Kristine Kidd, who has celiac disease and has written a cookbook on gluten-free foods, says she likes to use polenta, nut flours, buckwheat and the like — avoiding for the most part "white starches" that don't contain wheat but don't provide much nutrition.
She talked at the Gluten-Free Food Allergy Fest, put on by Gluten Free and More magazine in San Diego over the weekend, about how she adapted her repertoire once she learned she had to avoid gluten, a protein found in wheat, barley and rye. And for her, a former food editor at Bon Appetit magazine, there was a lot to change.
But Kidd says she's a bit dismayed by many of the gluten-free products on the market. Too many try to mimic products with gluten at the cost of nutritional ingredients.
There are alternatives. "Instead of eating those breads with white starches, which are not particularly satisfying," she recommends corn tortillas.
Kidd wasn't alone at the festival; other speakers also told participants to watch for gluten-free products that don't provide nutrients. While they spoke, there were dozens of booths at the expo offering food samples, and many of them contained just the ingredients the speakers were criticizing.
"The industry is for the most part catering to the people who just want to have what they always had" before they stopped eating gluten, Kidd said by phone on Tuesday, after the expo. "They could do better."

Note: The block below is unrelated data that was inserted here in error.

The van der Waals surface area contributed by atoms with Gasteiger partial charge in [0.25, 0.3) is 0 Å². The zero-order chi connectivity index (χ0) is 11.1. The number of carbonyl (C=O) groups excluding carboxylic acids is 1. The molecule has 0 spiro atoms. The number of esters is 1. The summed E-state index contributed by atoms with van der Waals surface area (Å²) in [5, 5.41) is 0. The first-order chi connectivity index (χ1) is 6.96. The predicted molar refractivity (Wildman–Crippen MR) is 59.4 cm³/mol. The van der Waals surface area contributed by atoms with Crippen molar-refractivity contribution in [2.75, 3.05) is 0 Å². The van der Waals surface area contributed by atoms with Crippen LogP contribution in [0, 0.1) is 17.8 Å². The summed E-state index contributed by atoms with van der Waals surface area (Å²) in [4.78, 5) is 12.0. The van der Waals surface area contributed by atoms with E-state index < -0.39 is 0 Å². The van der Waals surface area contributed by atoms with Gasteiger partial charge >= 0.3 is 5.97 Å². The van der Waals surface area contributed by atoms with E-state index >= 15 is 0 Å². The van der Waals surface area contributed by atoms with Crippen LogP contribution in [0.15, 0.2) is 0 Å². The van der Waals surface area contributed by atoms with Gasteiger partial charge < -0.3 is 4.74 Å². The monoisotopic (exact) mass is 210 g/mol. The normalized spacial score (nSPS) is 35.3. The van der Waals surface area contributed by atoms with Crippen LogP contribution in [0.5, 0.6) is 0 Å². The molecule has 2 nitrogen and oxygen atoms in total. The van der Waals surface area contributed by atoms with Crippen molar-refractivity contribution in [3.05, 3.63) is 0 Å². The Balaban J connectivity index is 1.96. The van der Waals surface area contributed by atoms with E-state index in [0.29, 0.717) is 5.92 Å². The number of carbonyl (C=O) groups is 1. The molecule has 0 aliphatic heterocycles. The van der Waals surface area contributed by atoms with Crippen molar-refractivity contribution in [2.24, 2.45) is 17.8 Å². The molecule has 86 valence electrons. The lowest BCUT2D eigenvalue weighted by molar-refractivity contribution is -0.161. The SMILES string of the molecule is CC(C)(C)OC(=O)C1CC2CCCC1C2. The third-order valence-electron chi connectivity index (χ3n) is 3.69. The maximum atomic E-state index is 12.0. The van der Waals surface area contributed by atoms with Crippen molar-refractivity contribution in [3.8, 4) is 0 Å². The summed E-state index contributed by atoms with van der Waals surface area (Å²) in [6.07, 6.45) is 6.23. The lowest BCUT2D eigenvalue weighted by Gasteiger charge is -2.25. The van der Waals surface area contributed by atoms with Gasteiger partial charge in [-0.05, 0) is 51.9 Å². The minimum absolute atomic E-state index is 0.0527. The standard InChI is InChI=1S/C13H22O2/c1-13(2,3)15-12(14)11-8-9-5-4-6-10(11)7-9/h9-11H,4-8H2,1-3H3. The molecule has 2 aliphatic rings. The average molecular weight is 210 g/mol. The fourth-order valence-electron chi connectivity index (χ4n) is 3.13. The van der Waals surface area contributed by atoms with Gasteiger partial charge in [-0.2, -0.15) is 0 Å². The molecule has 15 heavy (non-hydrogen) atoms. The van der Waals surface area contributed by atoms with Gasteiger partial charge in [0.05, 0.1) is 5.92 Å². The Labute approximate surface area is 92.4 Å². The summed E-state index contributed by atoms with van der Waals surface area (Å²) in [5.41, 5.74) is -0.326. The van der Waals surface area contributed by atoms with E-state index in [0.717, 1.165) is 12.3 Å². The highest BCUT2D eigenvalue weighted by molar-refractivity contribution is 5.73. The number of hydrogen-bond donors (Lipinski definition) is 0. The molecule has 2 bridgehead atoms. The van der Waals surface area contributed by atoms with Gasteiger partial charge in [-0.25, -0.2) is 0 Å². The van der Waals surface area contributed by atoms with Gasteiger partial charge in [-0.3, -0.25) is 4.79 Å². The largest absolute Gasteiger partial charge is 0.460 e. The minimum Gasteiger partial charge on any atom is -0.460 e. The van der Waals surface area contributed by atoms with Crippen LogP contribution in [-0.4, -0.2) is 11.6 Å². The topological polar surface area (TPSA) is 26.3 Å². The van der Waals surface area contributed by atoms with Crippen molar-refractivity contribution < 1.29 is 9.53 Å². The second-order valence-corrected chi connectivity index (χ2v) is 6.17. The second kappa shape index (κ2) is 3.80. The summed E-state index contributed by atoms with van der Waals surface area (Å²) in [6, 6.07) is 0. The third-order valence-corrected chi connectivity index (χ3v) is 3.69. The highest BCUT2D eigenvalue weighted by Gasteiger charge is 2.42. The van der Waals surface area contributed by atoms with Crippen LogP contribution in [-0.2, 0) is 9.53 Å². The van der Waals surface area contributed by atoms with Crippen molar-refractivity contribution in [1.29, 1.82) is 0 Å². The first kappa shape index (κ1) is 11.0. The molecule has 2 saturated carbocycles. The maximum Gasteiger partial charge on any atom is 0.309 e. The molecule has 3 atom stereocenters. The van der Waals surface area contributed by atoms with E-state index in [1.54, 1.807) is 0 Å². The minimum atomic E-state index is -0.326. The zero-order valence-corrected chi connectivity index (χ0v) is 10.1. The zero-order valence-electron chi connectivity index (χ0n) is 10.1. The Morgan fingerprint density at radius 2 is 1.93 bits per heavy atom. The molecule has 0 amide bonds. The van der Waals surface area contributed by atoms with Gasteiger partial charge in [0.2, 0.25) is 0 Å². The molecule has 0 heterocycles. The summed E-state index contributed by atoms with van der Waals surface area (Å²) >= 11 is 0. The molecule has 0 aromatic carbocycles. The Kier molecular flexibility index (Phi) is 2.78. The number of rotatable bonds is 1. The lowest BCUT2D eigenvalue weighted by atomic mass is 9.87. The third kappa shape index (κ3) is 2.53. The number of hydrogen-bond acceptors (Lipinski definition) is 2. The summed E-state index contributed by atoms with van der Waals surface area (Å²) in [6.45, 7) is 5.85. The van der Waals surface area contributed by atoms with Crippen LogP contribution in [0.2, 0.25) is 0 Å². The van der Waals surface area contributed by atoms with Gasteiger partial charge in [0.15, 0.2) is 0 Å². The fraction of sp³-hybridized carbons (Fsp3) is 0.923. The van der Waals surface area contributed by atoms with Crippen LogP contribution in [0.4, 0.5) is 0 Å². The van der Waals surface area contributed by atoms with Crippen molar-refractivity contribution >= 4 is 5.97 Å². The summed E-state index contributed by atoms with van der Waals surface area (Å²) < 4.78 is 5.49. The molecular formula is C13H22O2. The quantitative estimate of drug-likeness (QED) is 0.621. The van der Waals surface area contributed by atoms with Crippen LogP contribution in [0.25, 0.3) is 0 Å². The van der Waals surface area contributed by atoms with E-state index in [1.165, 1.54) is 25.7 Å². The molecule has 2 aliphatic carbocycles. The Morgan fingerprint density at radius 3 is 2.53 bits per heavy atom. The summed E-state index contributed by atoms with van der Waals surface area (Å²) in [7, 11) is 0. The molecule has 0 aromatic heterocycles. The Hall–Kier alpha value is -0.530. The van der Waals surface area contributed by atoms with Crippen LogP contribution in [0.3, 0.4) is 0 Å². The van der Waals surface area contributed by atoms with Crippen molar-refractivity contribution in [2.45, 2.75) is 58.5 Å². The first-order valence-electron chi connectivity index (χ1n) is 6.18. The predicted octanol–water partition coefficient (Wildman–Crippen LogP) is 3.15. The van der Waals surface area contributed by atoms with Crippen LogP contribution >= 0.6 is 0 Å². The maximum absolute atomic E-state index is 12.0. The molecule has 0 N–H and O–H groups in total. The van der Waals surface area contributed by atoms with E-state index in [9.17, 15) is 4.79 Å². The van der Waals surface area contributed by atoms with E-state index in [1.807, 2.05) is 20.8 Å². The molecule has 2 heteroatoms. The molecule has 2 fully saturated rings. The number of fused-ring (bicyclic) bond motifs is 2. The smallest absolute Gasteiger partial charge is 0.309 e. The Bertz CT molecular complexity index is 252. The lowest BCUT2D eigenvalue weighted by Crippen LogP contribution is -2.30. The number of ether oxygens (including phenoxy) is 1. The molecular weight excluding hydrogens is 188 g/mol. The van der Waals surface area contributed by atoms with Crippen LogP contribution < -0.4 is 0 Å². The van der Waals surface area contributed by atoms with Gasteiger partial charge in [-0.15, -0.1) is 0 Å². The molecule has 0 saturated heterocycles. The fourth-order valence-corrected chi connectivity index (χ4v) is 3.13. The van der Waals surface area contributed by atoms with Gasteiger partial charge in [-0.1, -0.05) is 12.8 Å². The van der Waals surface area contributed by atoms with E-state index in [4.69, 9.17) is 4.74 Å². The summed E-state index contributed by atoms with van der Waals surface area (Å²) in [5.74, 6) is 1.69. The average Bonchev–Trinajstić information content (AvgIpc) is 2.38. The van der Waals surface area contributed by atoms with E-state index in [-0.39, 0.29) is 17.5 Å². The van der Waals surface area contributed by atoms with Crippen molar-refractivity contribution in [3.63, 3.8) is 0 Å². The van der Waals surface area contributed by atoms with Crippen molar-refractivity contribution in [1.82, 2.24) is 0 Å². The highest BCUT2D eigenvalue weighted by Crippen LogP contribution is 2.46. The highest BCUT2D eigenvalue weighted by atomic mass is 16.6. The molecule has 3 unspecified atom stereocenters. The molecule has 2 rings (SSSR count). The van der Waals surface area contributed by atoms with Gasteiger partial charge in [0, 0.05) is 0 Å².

Sometimes there's an understandable motive. Kidd knows a woman whose child has celiac disease, and the child wants "all the things that the other kids have," like pizzas and cupcakes. Many children on restricted diets feel left out at birthday parties or school.
"There are so many delicious and healthful ways to solve the problem if you are not aiming for an exact replacement," says Kidd, who has a gluten-free baking book due out in the fall. In the recipes for that book, she says, she used some white starches (such as potato), especially for texture, but kept them as low as possible.
The gluten-free industry continues to grow, and while estimates vary, most put its sales last year in the billions of dollars; during a recent online panel by the food industry site Food Navigator, several experts said they expect several more years of robust growth.
At the show, she saw some products she thought looked good, including pastas made from buckwheat or black rice from Bgreen Foods, Kidd says she also likes some crackers made with almonds, and some brands of corn chips.
At the expo, Cabo Chips sampled yellow and blue corn chips made with five ingredients, including stone-ground corn. Way Better Snacks used sprouted whole grains and seeds for its tortilla chips. And Explore Asian had pastas made with black beans, mung beans and brown jasmine rice, among other ingredients. People crowded around the samples of a new product called NutBurgers, made with cashews, sunflower seeds, brown rice and carrot juice.
Other products were for more occasional eating, speakers said.
"Gluten-free junk food is still junk food," said Samantha Brody, a naturopath from Oregon who spoke about fatigue.
"There's nothing wrong with a gluten-free muffin once in a while. But are they healthy for you? No, they are not," said Tom O'Bryan, a nutritionist who spoke at the expo.